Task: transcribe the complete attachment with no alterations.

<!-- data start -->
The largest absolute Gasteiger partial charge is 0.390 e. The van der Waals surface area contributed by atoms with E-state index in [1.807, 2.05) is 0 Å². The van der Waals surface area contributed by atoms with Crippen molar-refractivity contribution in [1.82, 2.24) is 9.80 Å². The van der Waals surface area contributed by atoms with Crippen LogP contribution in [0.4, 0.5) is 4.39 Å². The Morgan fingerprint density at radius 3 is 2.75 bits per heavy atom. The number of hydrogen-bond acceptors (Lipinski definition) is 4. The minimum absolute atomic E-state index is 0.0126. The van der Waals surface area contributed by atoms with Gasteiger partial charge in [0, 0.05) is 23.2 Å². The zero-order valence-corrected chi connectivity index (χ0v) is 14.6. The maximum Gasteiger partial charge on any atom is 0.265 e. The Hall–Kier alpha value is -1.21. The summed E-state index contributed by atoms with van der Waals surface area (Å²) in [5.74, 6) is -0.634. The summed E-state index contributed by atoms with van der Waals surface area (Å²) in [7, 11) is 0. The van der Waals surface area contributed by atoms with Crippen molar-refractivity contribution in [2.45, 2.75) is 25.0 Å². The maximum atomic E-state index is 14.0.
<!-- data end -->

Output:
The largest absolute Gasteiger partial charge is 0.390 e. The van der Waals surface area contributed by atoms with E-state index in [1.807, 2.05) is 0 Å². The van der Waals surface area contributed by atoms with Crippen molar-refractivity contribution in [1.82, 2.24) is 9.80 Å². The van der Waals surface area contributed by atoms with Crippen LogP contribution in [0.4, 0.5) is 4.39 Å². The Morgan fingerprint density at radius 3 is 2.75 bits per heavy atom. The number of hydrogen-bond acceptors (Lipinski definition) is 4. The minimum absolute atomic E-state index is 0.0126. The van der Waals surface area contributed by atoms with Gasteiger partial charge in [0, 0.05) is 23.2 Å². The zero-order valence-corrected chi connectivity index (χ0v) is 14.6. The maximum Gasteiger partial charge on any atom is 0.265 e. The Hall–Kier alpha value is -1.21. The summed E-state index contributed by atoms with van der Waals surface area (Å²) in [5.74, 6) is -0.634. The summed E-state index contributed by atoms with van der Waals surface area (Å²) in [7, 11) is 0. The van der Waals surface area contributed by atoms with Crippen molar-refractivity contribution in [2.45, 2.75) is 25.0 Å². The maximum atomic E-state index is 14.0.